Tallest Totem Pole


On Saturday, 7 March, I trekked south to the Portland area to visit my parents and do some sales-tax-free shopping. As I drove south on the I-5 freeway past the town of Kalama, I glanced to my right at a towering totem pole near the Columbia River waterfront. That pole has been there for years, but I have never stopped to have a closer look and I determined to investigate on my return trip.

Kalama map

I exited the freeway where a sign pointed to the Port of Kalama. Then it was simply a matter winding my way through a small industrial area. My objective was a 140-foot tall totem pole, so it was easy to keep that in sight as I made my way closer.

Located in Kalama's Marine Park, these totem poles can be seen from the I-5 freeway. The tallest pole is carved from a 700-year-old Western Red Cedar, and, according to the Cowlitz County Dept. of Tourism website, at 140-feet, this totem is the largest one-piece single-tree totem in the world.
Located in Kalama’s Marine Park, these totem poles can be seen from the I-5 freeway. The tallest pole is carved from a 700-year-old Western Red Cedar, and, according to the Cowlitz County Dept. of Tourism website, at 140-feet, this totem is the largest one-piece single-tree totem in the world.

As you can see on the map above, the Port of Kalama is not far from the Pacific Ocean – only about 65 miles. The Columbia River is plenty wide enough for freighters to turn around and tie up to any of the five docks here.

One of five docks at the Port of Kalama, Washington.  http://portofkalama.com/marine_terminal
One of five docks at the Port of Kalama, Washington. http://portofkalama.com/marine_terminal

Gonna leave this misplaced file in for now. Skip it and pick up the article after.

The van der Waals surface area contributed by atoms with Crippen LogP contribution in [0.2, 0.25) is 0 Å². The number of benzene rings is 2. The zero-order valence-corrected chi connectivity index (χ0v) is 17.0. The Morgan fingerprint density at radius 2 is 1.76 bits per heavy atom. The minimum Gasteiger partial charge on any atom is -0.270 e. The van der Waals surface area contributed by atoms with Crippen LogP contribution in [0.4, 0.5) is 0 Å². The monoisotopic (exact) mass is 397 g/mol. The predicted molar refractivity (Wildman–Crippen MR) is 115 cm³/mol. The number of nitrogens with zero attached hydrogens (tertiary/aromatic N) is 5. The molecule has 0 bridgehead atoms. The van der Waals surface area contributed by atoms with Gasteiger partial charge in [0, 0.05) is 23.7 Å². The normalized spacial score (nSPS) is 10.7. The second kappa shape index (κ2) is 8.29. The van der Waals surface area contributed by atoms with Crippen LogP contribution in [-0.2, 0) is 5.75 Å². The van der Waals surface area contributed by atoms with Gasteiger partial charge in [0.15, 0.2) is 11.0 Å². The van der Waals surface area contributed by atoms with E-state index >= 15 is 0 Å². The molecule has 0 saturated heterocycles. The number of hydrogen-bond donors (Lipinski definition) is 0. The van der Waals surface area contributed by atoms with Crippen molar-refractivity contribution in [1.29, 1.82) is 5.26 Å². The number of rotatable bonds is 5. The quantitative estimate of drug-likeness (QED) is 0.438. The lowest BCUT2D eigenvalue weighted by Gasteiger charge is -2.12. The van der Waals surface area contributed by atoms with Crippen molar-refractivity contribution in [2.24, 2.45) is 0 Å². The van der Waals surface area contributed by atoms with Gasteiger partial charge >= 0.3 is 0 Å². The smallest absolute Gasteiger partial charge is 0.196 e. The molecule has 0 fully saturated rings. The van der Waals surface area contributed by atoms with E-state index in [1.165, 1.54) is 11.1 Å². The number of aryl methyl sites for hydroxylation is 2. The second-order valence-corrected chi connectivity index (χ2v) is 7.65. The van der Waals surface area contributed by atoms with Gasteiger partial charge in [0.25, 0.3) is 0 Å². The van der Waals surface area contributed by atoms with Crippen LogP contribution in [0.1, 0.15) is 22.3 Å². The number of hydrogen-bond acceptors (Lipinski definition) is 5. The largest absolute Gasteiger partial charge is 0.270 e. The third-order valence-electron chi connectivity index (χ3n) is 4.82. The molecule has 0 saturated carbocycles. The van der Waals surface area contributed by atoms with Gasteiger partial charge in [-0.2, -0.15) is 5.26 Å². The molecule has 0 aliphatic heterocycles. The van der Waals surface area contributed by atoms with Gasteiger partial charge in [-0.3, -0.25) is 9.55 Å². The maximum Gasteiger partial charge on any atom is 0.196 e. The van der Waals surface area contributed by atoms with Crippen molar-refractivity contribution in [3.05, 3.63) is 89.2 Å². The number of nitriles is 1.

Barges are a common means of bringing commodities from inland areas to ports on the Columbia. As it was moving up stream, I suspect the containers on this barge were empty.

Tug boat pushing 6 Georgia Pacific barges up the Columbia River at Kalama, possibly bound for Portland.
Tug boat pushing 6 Georgia Pacific barges up the Columbia River at Kalama, possibly bound for Portland.

The weather here in the Pacific Northwest has been so unseasonably warm and dry for the past month or so that trees are bursting into flower far earlier than usual and people feel compelled to get out and enjoy the balmy spring weather. On this Saturday afternoon, the breeze was gentle and the temperature was a comfortable 66°F/19°C.

People were strolling about in this riverfront park but my eyes – and camera – were drawn to this young family and the somersault lesson in progress.

On a beautiful early spring day, these young parents had fun teaching their small children how to turn somersaults on the grass at Kalama's Marine Park.
On a beautiful early spring day, these young parents had fun teaching their small children how to turn somersaults on the grass at Kalama’s Marine Park.

Life doesn’t get any better than this, does it?

 

 

 

For more information and closer views of the totem pole, check out  http://columbiariverimages.com/Regions/Places/kalama_totem.html

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9 thoughts on “Tallest Totem Pole

  1. Hi Linda,
    I popped back in for a re-read, and found Ken’s link – such an amusing read. Who’d have thought Totem Poles would be so emotive.

    Like

    1. Thanks for asking! As a matter of fact, I went to the Washington coast on Sunday, April 26, and tried out my new camera. I just finished sorting through the pics yesterday and am starting to gather some thoughts for a blog, which is long overdue.

      An how is Chapter 9 coming along?

      Like

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